Okay. Confession time. My INSANELY generous parents have gotten me three of these AmEx cards, each in the price of $500. They were for birthdays and Chanukah and yes, I am a grown woman with a steady paycheck, health insurance, and an IRA plan living in another state. I know, my parents are insane and I do not deserve them but I love them lots (thanks parents!) I LOVED these cards and am not sure what the issue you had with them was? The first $500 card I used to buy lots of little fun things in the spring of 2011, right when I was quitting a job that I hated. I bought tickets to a Prince concert, a Kindle and a Kindle cover, a skirt at Anthropologie, just, fun things. I never had any problem spending the money and I was able to spend all of it down to the last cent. The second two cards they gave me I hoarded for the express purpose of TRAVEL. I used the pair of them to book a trip to a location on the other side of the country (I’m an East Coaster) this fall. The pair combined didn’t pay for the whole trip, but I was able to cover the rest myself. The airline through which I booked gave me no trouble when it came to splitting the cost on three cards. If you keep the sheet that comes with your AmEx gift card it’ll say what address it is registered at–in this case it was aligned with my parents’ address, so I just used that in the address slot. It was so easy, I could not believe it. So what I am saying is: I do not believe this article. AmEx giftcards are great. I hope my parents continue to spoil me with AmEx giftcards in amounts that make my head explode. If they do I will save them for either MORE TRAVEL or a new laptop. (They got my boyfriend one too, for $100, my parents are really insane people guys, but they are the best). (Also I hope y’all don’t hate me now, I’m just sharing my story as evidence that there are normal and responsible ways to use these AWESOME CARDS–or any gift card, really. If you ever get one do the happy dance, for realsies.)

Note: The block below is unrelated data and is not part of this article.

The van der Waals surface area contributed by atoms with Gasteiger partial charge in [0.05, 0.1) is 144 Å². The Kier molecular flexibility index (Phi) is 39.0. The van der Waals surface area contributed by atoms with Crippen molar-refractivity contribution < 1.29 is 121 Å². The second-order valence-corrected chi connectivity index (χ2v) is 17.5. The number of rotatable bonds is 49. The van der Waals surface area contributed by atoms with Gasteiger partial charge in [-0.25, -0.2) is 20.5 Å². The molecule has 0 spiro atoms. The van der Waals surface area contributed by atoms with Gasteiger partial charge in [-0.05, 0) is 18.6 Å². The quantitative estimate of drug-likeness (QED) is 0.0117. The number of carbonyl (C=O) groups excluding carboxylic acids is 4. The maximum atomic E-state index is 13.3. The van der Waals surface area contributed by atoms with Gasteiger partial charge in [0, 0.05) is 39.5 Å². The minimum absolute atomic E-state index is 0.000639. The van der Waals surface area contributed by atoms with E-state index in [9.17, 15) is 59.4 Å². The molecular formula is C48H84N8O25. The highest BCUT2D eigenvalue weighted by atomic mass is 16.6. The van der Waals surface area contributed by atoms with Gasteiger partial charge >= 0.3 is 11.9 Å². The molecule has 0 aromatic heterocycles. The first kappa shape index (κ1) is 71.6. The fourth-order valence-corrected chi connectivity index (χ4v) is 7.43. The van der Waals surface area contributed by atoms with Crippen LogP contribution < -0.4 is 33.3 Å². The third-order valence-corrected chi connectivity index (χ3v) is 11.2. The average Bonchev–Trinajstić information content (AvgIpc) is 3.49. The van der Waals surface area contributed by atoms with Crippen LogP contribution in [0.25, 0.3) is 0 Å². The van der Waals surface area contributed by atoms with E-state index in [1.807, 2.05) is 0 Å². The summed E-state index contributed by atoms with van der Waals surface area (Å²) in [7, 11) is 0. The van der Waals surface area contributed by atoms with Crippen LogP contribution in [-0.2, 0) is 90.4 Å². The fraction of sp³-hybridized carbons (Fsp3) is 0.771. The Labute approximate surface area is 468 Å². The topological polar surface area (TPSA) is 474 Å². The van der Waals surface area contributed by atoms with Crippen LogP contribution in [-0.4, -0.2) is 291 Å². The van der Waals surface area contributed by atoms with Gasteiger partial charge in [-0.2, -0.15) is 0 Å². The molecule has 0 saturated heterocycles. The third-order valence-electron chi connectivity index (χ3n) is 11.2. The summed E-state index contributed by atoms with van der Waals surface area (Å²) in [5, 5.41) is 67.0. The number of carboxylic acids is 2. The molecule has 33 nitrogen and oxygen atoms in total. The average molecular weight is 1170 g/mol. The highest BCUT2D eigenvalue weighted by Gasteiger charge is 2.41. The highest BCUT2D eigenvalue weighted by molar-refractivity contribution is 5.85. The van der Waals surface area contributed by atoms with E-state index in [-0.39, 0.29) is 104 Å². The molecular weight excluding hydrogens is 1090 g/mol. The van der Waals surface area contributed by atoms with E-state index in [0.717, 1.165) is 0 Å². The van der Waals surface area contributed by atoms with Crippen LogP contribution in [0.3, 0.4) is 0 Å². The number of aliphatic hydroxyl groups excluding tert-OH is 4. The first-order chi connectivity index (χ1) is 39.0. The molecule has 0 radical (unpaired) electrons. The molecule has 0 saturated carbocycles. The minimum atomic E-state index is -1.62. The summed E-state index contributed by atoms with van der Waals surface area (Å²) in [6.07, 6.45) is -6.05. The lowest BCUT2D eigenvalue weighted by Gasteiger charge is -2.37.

lalaland (#437)

@TheDilettantista My parents were never big gift givers but randomly for my college graduation, they gave me a gift card for over $500 to Target, because “you love Target!” Anddd it was awesome and I used that thing for about two years on household goods (subsidized toilet paper is the best toilet paper). Parents!

TheDilettantista (#1,255)

@lalaland Seriously, parents!!! Honestly, the only “issue” I had with these cards was making myself spend them. I’m the kind of person who likes to “save things” for whatever, so I’d be like “Oh, look at that new camera, I want it.” But then I’d make myself wait just in case I wanted something more (like travel!) It is a sort of stupid, lame problem to have, but I always tend to do that when I get gift cards or something similar.

@TheDilettantista I do wonder if it would have been easier to get one card for $400 rather than 4 for $100 each because that is certainly more “stuff” to “deal with.” Then again I guess they probably come in denominations of $100, $500, something else.